As summer turns to fall many of us begin to make all the necessary adjustments to tackle the harsher side of living in Canada -- winter. Yes, the colder temperatures bring skiing, hockey and beaver tails, but it also means slippery driving conditions and safeguarding the house against sub-zero temperatures.
The endless cycle of seasons has trained us well, and Canadians know to take all the necessary precautions to adjust to Old Man Winter. We swap out all seasonal tires for winter rubber, and switch off outside water sources. It's our own little insurance policy against the hazards of living in a cold climate. We cover all our bases.
Why don't we treat our health in the same manner? Yes, we've got a public health-care system that's the envy of the world, and many of us have generous packages at work that provide medical benefits.
But what are we really covered for?
I'd like to shed some light on common misconceptions about what government health care will provide and what disability insurance will cover. Canadians often think they are fully protected financially in the event of an illness through disability insurance or our health-care system. However, in the case of a serious or critical illness, this may not be true.
Doesn't the government cover my medical expenses when I get sick?
The government will cover most of your medical expenses, but may not cover all of them. Covered medical costs vary from province to province. In some provinces, it's common to pay upwards of $6,000 a month for oral cancer medications, which can be prescribed for up to a year. That's $72,000 that has to be paid out of pocket if you don't have private prescription insurance coverage, and what's more, private insurance often has a limit.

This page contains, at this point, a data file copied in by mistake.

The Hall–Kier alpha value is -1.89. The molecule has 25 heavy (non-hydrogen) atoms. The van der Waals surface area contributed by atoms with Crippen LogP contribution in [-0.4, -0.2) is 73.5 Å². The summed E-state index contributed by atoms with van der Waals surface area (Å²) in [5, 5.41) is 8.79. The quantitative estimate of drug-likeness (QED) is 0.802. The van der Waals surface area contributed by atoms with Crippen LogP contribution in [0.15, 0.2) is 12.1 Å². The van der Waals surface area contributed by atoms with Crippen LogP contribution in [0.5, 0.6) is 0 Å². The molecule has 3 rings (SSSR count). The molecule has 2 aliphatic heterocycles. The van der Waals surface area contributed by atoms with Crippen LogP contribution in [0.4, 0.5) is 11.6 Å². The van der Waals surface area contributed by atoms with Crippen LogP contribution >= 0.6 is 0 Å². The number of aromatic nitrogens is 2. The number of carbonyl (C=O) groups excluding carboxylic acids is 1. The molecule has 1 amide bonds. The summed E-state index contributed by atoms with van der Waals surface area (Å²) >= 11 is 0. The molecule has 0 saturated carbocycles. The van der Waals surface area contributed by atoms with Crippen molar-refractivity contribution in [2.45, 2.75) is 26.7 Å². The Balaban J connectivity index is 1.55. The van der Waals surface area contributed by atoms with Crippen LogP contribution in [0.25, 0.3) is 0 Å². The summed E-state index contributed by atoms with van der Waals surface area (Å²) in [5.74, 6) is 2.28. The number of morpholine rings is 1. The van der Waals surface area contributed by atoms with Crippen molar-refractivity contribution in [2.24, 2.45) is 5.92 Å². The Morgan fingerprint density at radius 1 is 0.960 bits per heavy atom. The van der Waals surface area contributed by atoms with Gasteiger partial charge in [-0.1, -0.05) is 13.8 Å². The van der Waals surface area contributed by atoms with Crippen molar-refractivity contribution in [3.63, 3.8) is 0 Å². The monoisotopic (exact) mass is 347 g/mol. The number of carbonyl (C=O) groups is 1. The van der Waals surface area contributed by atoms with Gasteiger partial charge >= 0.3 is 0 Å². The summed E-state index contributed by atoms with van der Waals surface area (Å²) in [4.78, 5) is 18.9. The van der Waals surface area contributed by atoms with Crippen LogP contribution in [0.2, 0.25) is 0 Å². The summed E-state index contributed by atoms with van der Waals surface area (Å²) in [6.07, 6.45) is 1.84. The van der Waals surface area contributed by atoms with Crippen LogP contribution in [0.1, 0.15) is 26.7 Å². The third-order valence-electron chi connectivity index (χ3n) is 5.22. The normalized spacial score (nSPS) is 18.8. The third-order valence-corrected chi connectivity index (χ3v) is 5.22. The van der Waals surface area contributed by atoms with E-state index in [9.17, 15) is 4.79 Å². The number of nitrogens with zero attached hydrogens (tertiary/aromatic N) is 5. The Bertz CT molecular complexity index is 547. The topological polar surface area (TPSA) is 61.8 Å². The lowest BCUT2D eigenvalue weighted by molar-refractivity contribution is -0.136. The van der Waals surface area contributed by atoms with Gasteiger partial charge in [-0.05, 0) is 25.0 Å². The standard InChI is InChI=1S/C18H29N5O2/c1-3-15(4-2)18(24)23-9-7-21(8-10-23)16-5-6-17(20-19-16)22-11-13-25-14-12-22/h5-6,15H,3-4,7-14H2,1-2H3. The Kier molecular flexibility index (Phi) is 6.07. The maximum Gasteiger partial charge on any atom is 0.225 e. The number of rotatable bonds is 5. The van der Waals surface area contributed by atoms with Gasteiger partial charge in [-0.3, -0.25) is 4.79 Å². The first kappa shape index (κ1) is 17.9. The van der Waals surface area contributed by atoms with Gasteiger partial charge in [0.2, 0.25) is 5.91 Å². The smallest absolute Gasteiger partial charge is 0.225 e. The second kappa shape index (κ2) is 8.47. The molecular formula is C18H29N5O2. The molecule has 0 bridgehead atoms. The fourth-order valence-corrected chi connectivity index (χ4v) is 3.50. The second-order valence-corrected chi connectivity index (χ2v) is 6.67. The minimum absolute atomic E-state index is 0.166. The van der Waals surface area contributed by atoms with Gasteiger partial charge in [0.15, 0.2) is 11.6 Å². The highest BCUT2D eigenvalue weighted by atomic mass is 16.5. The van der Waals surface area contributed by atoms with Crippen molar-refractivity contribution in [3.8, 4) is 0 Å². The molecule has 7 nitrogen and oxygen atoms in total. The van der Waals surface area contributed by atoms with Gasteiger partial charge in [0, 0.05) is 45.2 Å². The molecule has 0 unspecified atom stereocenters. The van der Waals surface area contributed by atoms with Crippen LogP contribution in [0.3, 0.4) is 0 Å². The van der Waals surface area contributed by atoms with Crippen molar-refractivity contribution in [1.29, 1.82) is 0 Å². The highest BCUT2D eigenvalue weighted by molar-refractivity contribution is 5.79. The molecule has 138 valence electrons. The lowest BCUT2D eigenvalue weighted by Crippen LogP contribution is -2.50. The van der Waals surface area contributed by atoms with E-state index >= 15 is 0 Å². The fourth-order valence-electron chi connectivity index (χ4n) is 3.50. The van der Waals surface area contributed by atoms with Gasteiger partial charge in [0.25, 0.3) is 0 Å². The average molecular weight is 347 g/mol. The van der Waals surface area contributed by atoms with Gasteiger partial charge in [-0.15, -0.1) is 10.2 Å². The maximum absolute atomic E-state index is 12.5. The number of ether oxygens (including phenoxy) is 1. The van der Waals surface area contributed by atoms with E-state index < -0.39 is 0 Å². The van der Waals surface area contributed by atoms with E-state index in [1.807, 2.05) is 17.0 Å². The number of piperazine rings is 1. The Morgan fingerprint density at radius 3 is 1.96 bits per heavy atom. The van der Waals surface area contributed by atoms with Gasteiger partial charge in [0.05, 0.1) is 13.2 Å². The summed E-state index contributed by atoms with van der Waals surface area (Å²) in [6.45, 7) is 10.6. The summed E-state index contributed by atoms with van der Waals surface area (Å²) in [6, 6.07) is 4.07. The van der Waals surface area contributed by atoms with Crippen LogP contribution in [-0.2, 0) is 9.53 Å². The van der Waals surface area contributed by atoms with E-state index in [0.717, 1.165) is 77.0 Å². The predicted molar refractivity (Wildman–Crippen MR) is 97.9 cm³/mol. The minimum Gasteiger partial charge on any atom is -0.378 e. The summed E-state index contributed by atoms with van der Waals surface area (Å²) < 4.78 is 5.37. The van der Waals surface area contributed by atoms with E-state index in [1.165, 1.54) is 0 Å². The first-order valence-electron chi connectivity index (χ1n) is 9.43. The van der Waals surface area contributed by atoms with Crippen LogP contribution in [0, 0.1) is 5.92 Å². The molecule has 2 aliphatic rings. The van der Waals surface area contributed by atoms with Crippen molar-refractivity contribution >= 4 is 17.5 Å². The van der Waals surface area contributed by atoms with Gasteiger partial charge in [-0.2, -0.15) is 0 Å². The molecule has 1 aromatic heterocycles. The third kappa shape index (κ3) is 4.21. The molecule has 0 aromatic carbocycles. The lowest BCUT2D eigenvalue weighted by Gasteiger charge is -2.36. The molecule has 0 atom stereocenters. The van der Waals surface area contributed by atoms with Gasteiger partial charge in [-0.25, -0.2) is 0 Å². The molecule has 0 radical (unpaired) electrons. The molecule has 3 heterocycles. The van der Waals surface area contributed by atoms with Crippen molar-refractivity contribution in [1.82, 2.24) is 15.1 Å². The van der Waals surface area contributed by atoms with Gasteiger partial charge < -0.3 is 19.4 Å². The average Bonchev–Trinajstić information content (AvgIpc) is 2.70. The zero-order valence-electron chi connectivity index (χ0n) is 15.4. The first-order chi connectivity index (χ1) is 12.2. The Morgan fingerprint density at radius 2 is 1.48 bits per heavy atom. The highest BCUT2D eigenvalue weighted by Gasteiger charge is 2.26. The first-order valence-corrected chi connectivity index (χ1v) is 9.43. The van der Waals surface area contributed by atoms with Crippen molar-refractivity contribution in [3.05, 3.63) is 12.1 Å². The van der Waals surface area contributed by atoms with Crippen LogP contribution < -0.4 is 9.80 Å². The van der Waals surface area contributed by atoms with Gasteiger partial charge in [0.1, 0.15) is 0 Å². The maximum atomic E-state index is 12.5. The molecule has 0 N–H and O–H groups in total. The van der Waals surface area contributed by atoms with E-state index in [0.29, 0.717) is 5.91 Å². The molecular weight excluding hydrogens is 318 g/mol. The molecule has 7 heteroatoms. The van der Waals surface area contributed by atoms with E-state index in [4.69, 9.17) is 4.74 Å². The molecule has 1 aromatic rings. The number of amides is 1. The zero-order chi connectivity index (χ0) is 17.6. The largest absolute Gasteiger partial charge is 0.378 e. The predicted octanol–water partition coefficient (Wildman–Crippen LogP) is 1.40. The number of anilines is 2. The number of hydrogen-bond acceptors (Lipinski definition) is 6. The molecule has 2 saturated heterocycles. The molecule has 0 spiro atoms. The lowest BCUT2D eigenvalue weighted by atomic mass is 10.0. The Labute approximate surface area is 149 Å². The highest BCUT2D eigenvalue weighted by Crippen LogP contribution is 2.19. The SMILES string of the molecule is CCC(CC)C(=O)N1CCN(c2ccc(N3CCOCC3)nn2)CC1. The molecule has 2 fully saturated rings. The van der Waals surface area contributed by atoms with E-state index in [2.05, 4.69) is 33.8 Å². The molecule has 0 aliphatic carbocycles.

The government also won't pay for the extra costs associated with your treatment, like hospital parking, gas and lunches on the go. When it comes to planning ahead for your well-being, relying on provincial health coverage to pick up the entire bill is typically not a safe bet.
I have disability insurance, so I'm covered if I'm injured or become ill.
It's not that simple. Disability insurance can be a huge help if you find yourself unable to work due to injury or illness by replacing some of your lost income, typically in the 60 to 70 per cent range. Disability income is designed to allow you to pay basic living expenses like a mortgage, car payment, groceries and utilities.
It isn't designed to cover the added costs associated with recovering from a serious illness like transportation or parking for regular doctor's appointments, treatment and medication costs or child care. Moreover, depending on the kind of coverage you purchased it will typically take between 30 and 120 days for monthly payments to start, which means you may not have an income to rely on.
That's why critical illness insurance was created; to bridge the gap between what's provided by the government and other forms of insurance.
Critical illness insurance pays out in a lump sum and is flexible to help ensure you have the money you need when you need it. For instance, while disability insurance covers you personally, it isn't accessible if your child or spouse becomes sick and you need to take time off work to care for them. You can read more about the differences and similarities between these two types of insurance here at criticaluncovered.ca.
When it comes to planning ahead for the unexpected, understanding your options will help you prepare for changes in your life caused by a sudden and critical illness.
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